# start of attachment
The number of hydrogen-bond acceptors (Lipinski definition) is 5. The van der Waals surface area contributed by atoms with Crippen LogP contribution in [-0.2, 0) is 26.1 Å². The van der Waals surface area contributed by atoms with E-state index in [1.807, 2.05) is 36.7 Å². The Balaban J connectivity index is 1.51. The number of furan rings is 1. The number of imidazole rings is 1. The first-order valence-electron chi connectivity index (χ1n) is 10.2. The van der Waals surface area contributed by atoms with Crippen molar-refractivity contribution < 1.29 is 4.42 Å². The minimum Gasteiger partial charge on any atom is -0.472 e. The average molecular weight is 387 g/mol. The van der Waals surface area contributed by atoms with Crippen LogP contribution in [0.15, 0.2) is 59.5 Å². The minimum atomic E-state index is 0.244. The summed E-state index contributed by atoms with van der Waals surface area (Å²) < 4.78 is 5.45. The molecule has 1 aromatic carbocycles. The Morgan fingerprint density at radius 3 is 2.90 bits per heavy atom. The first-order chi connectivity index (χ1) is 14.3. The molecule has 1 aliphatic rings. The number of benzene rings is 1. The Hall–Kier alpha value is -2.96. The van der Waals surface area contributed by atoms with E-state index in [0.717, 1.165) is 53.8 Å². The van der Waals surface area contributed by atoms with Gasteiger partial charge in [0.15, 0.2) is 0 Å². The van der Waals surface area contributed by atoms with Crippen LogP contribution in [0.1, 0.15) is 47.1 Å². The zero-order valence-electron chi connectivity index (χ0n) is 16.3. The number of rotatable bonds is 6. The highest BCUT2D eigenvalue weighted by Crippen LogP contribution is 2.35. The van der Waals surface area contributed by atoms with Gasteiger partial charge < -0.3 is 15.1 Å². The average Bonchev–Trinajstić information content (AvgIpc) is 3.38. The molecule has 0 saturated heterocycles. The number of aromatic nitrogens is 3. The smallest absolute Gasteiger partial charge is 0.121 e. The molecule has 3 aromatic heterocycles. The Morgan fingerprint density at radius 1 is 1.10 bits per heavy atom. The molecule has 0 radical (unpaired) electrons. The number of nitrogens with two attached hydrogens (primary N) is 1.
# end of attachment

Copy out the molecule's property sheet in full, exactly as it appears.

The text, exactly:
The number of hydrogen-bond acceptors (Lipinski definition) is 5. The van der Waals surface area contributed by atoms with Crippen LogP contribution in [-0.2, 0) is 26.1 Å². The van der Waals surface area contributed by atoms with E-state index in [1.807, 2.05) is 36.7 Å². The Balaban J connectivity index is 1.51. The number of furan rings is 1. The number of imidazole rings is 1. The first-order valence-electron chi connectivity index (χ1n) is 10.2. The van der Waals surface area contributed by atoms with Crippen molar-refractivity contribution < 1.29 is 4.42 Å². The minimum Gasteiger partial charge on any atom is -0.472 e. The average molecular weight is 387 g/mol. The van der Waals surface area contributed by atoms with Crippen LogP contribution in [0.15, 0.2) is 59.5 Å². The minimum atomic E-state index is 0.244. The summed E-state index contributed by atoms with van der Waals surface area (Å²) < 4.78 is 5.45. The molecule has 1 aromatic carbocycles. The Morgan fingerprint density at radius 3 is 2.90 bits per heavy atom. The first-order chi connectivity index (χ1) is 14.3. The molecule has 1 aliphatic rings. The number of benzene rings is 1. The Hall–Kier alpha value is -2.96. The van der Waals surface area contributed by atoms with E-state index in [0.717, 1.165) is 53.8 Å². The van der Waals surface area contributed by atoms with Gasteiger partial charge in [0.15, 0.2) is 0 Å². The van der Waals surface area contributed by atoms with Crippen LogP contribution in [0.1, 0.15) is 47.1 Å². The zero-order valence-electron chi connectivity index (χ0n) is 16.3. The number of rotatable bonds is 6. The highest BCUT2D eigenvalue weighted by Crippen LogP contribution is 2.35. The van der Waals surface area contributed by atoms with Gasteiger partial charge < -0.3 is 15.1 Å². The average Bonchev–Trinajstić information content (AvgIpc) is 3.38. The molecule has 0 saturated heterocycles. The number of aromatic nitrogens is 3. The smallest absolute Gasteiger partial charge is 0.121 e. The molecule has 3 aromatic heterocycles. The Morgan fingerprint density at radius 1 is 1.10 bits per heavy atom. The molecule has 0 radical (unpaired) electrons. The number of nitrogens with two attached hydrogens (primary N) is 1.